Augenblick mal! 1999

Samstag, 24. April 1999 | carrousel Theater an der Parkaue

Theater Junge Generation, Dresden
Drei Schwestern
von Anton Tschechow
übersetzt und bearbeitet von Thomas Brasch
Suhrkamp Verlag, Frankfurt am Main
ab 16 Jahren | 170 Minuten

Director: Gerald Gluth
Stage and Costume Design: Olaf Altmann
Dramaturgy: Caren Fischer
Music: Jörg Kandl
Actor(s): Lilo Gerber (Anfissa), Sascha Gluth (Prosorow), Miriam Kohler/Ramona Libnow (Natalja Iwanowna), Thomas Kressmann (Werschinin), Babette Kuschel (Mascha), Walter Nickel (Tschebutykin), Anke Salzmann (Olga), Harald Schanze (Ferapont), Angela Schlabinger (Irina), Thomas Schumann (Kulygin), Mike Zaka Sommerfeldt (Soljony), Tom Wlaschiha (Tusenbach)
Musician(s): Joachim Hesse (Trompete), Jörg Kandl (Saxophon), Matthias Thomser (Posaune), Jörg-Michael Schlegel (Tuba), Bernd Sikora (Schlagwerk)


Chekhov's 'Three Sisters' as a play for young people – sound suspicious? As a matter of fact, this is the first time the TJG in Dresden has done a Chekhov production and they were well aware of the challenge to the ensemble as well as to the young audi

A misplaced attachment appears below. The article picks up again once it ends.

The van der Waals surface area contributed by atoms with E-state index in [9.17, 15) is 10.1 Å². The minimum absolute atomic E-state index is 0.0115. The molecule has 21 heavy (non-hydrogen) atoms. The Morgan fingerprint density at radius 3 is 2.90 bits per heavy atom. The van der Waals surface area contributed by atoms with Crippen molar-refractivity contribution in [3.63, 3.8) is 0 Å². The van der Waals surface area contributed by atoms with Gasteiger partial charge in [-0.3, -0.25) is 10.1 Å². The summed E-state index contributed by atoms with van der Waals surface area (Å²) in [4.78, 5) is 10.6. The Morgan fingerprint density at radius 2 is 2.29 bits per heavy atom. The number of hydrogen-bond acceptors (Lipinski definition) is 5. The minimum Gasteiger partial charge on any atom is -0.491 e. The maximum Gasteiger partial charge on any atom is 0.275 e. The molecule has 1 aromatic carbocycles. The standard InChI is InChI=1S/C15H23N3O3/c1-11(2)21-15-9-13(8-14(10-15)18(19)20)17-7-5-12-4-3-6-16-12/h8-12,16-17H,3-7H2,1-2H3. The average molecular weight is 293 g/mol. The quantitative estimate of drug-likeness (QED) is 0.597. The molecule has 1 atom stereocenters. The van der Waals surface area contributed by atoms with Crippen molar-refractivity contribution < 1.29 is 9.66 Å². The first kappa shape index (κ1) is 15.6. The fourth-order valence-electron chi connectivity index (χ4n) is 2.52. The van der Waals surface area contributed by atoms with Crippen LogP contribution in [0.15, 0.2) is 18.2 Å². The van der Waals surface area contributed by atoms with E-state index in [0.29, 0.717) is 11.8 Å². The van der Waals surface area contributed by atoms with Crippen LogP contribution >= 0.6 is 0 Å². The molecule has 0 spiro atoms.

The production strikes a wonderful balance between tragedy and comedy; instead of confronting us straight on with life's brutality, we see figures constantly searching for new forms of representation and expression, in the end, we realise, just to serve as camouflage for them to hide behind. The production is shrill, even obscene. The alternating takes at the microphone are sobering: the men for the most part are just obsessed with their own egos, while the women ramble on about unfulfilled hopes. This is clearly 'actor's theatre', not the more externalised 'director's theatre'. That is, until shortly before the end, when all the suppressed desire for sensuality breaks out into a director-typical binge, an orgiastic table strewn with crushed melons and squashed grapes, and disrupts the unity. Otherwise, the production is beautifully self-evident. Whether the three sisters exchange their impressions of films and love stories, whether they sing (all in all quite nicely) Celine Dion's Titanic Song or whether the clammed-up Soljony almost violently belts out his love to Irene in Leonard Cohen's 'I'm Your Man', the production always stay true to itself and its figures. The depth of the figures is omnipresent. Their comedy as well. A play from yesterday for today.

Hartmut Krug

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